Reynolds @ Wallace Collection

I am not a fan of Joshua Reynolds. He may have been president of the Royal Academy but his paintings have never left much of an impression on me. Last weekend, I was invited to a bloggers event at the Wallace Collection that was held to support its incumbent exhibition on Joshua Reynolds, and, while I do not really love Reynolds, i do love the Wallace Collection, so I decided to go along and see if they could change my opinion of Reynolds.

The exhibition at the Wallace collection is divided into two rooms and comprises of 11 of the 12 paintings by Reynolds already in the collection as well as loans from other galleries. Of these images are the portraits by Reynolds of the Hertford family who founded the Wallace Collection.

The bloggers event centred on a talk about the work by one of the exhibition’s curators, Alexandra Gent. What Gent made clear is that an enormous amount of work went into the exhibition, which illustrates Reynold’s painting process and gives the gallery-goer an insight into this through the presentation of X-Ray’s and infra-red images. Through these images we can see the artist’s thought processes, where he decided to paint over work and how he came to use strange materials like beeswax instead of varnish.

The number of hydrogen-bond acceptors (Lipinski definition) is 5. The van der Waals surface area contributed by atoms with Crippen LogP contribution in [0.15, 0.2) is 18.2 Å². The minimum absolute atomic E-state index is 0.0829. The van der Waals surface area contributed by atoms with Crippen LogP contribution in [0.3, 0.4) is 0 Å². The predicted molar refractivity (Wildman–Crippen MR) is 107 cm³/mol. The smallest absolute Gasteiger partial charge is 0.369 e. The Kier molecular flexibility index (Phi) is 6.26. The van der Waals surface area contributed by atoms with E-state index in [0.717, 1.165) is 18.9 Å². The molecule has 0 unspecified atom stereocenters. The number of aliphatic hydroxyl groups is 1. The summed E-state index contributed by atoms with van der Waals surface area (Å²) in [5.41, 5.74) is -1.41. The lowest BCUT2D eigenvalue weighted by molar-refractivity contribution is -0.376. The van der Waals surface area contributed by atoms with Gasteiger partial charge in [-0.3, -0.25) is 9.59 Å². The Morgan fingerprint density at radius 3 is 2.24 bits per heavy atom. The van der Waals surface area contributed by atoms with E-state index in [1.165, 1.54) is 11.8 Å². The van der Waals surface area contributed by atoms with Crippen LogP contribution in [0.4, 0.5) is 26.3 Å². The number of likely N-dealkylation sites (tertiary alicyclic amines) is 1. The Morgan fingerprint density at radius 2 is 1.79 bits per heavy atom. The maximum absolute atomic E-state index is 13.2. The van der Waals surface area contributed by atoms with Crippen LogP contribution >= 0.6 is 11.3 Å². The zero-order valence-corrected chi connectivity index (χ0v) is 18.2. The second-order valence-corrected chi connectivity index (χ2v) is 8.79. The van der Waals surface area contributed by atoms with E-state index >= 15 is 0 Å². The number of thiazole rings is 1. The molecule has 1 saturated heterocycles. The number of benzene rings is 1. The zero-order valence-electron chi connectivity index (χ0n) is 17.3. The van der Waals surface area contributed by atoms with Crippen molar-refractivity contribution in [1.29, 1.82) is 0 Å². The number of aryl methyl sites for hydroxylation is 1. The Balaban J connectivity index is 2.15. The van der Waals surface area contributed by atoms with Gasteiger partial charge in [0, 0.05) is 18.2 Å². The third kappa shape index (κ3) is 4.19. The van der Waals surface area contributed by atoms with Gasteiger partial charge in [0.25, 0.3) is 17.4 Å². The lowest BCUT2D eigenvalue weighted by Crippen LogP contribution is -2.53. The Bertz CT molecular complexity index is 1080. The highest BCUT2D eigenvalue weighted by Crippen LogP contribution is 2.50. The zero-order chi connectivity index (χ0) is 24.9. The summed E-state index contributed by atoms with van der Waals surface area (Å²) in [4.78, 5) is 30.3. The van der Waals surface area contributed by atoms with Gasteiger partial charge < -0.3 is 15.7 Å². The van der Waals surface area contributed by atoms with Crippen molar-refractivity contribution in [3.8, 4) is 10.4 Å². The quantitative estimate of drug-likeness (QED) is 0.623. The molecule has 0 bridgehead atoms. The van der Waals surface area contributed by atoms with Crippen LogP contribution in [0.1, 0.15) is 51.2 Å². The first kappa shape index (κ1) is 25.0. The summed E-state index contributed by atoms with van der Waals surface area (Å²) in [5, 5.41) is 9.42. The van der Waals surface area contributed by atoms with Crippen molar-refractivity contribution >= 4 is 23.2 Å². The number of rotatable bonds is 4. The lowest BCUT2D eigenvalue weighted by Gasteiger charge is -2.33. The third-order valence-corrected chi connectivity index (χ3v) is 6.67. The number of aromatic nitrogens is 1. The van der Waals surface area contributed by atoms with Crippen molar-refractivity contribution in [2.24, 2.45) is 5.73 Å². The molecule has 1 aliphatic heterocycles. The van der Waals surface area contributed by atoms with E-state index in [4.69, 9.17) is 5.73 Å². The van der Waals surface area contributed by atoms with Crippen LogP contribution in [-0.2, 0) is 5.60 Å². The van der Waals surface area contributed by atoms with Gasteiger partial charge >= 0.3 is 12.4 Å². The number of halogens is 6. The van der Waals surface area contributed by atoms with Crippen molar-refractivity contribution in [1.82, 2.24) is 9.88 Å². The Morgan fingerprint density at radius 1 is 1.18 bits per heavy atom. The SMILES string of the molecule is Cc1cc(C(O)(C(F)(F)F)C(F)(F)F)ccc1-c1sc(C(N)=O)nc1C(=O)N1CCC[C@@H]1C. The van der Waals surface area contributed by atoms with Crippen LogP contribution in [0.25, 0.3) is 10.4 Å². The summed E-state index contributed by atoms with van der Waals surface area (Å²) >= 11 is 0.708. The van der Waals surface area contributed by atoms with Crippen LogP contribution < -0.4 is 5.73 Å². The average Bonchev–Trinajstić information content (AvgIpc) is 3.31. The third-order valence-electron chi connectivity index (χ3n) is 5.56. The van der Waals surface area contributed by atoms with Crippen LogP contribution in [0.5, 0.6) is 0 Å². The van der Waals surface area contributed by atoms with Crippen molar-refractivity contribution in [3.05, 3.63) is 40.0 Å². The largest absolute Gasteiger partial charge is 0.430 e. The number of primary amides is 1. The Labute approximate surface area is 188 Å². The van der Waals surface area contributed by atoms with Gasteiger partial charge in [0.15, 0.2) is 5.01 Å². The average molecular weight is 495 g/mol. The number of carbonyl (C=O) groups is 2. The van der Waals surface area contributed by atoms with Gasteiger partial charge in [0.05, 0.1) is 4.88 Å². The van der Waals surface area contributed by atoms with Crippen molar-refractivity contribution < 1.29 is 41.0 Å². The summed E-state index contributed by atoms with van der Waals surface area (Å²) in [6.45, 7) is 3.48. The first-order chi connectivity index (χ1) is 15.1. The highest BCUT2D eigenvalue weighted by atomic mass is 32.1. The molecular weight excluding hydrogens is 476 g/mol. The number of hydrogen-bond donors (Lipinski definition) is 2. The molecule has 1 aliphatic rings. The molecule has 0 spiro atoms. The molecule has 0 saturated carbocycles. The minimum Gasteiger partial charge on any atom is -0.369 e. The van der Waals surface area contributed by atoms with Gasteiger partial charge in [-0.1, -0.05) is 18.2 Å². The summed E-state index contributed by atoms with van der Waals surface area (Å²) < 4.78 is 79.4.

While I can’t say that the evening changed my mind of Reynolds as artist, I was very impressed by the exhibition, especially as I am particularly fond of shows that allow the viewer to step inside the painters studio and learn about exactly how artists approach the canvas. Regardless of if you are a fan of Reynolds or not, the Wallace Collection is a treasure chest that needs to be discovered, and as it is free to enter and just behind Selfridges, you really have no excuse not to!

Joshua Reynolds: Experiments in Paint is on display at Wallace Collection until 7 June

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Lizzy Vartanian Collier aka Gallery Girl is a writer and curator based in London. Her work has been featured in publications including Dazed, Hyperallergic and Vogue Arabia. She was curator of Perpetual Movement during AWAN Festival 2018 and in 2019 had a residency at the Lab at Darat Al Funun in Amman, Jordan. She has also worked with Armenia Art Fair for its inaugural edition and previously worked as an editor at I.B.Tauris Publishers. In 2019 she co-founded Arsheef, Yemen’s first contemporary art gallery. She has given workshops at Manara Culture in Amman, Jordan and Victoria and Albert Museum in London, UK. As of 2020 she is currently in law school, with the ambition of greater understanding the intersection between art and the law.

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